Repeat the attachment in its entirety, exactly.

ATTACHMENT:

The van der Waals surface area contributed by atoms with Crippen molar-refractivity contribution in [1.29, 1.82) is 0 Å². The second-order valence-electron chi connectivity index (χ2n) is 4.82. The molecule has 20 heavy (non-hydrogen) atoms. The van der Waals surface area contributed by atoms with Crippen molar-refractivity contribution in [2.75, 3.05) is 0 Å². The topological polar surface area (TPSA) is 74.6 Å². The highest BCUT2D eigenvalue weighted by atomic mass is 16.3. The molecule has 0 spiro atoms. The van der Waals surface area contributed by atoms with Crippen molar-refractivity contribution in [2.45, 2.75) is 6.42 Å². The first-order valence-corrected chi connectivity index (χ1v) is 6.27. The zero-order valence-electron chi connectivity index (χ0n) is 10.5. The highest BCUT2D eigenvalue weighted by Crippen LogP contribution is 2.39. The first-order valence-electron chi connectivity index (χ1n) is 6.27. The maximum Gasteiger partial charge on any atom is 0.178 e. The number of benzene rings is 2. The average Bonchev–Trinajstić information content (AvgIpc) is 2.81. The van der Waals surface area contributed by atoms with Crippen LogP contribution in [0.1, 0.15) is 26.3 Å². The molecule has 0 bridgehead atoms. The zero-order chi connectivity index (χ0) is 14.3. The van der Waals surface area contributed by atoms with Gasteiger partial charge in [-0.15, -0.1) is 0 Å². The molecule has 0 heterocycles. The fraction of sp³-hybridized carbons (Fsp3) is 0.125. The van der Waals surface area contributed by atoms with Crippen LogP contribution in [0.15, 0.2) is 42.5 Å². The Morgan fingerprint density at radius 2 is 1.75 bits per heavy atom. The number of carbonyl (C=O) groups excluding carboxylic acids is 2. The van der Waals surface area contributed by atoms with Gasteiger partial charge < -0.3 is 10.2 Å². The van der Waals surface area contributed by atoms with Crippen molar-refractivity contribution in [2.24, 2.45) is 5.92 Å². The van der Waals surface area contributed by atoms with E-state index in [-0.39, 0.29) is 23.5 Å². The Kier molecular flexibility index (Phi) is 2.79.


The van der Waals surface area contributed by atoms with Crippen molar-refractivity contribution in [1.29, 1.82) is 0 Å². The second-order valence-electron chi connectivity index (χ2n) is 4.82. The molecule has 20 heavy (non-hydrogen) atoms. The van der Waals surface area contributed by atoms with Crippen molar-refractivity contribution in [2.75, 3.05) is 0 Å². The topological polar surface area (TPSA) is 74.6 Å². The highest BCUT2D eigenvalue weighted by atomic mass is 16.3. The molecule has 0 spiro atoms. The van der Waals surface area contributed by atoms with Crippen molar-refractivity contribution in [2.45, 2.75) is 6.42 Å². The first-order valence-corrected chi connectivity index (χ1v) is 6.27. The zero-order valence-electron chi connectivity index (χ0n) is 10.5. The highest BCUT2D eigenvalue weighted by Crippen LogP contribution is 2.39. The first-order valence-electron chi connectivity index (χ1n) is 6.27. The maximum Gasteiger partial charge on any atom is 0.178 e. The number of benzene rings is 2. The average Bonchev–Trinajstić information content (AvgIpc) is 2.81. The van der Waals surface area contributed by atoms with Crippen LogP contribution in [0.1, 0.15) is 26.3 Å². The molecule has 0 bridgehead atoms. The zero-order chi connectivity index (χ0) is 14.3. The van der Waals surface area contributed by atoms with Gasteiger partial charge in [-0.15, -0.1) is 0 Å². The molecule has 0 heterocycles. The fraction of sp³-hybridized carbons (Fsp3) is 0.125. The van der Waals surface area contributed by atoms with Crippen LogP contribution in [0.15, 0.2) is 42.5 Å². The Morgan fingerprint density at radius 2 is 1.75 bits per heavy atom. The number of carbonyl (C=O) groups excluding carboxylic acids is 2. The van der Waals surface area contributed by atoms with Gasteiger partial charge < -0.3 is 10.2 Å². The van der Waals surface area contributed by atoms with Crippen molar-refractivity contribution in [2.24, 2.45) is 5.92 Å². The van der Waals surface area contributed by atoms with E-state index in [-0.39, 0.29) is 23.5 Å². The Kier molecular flexibility index (Phi) is 2.79.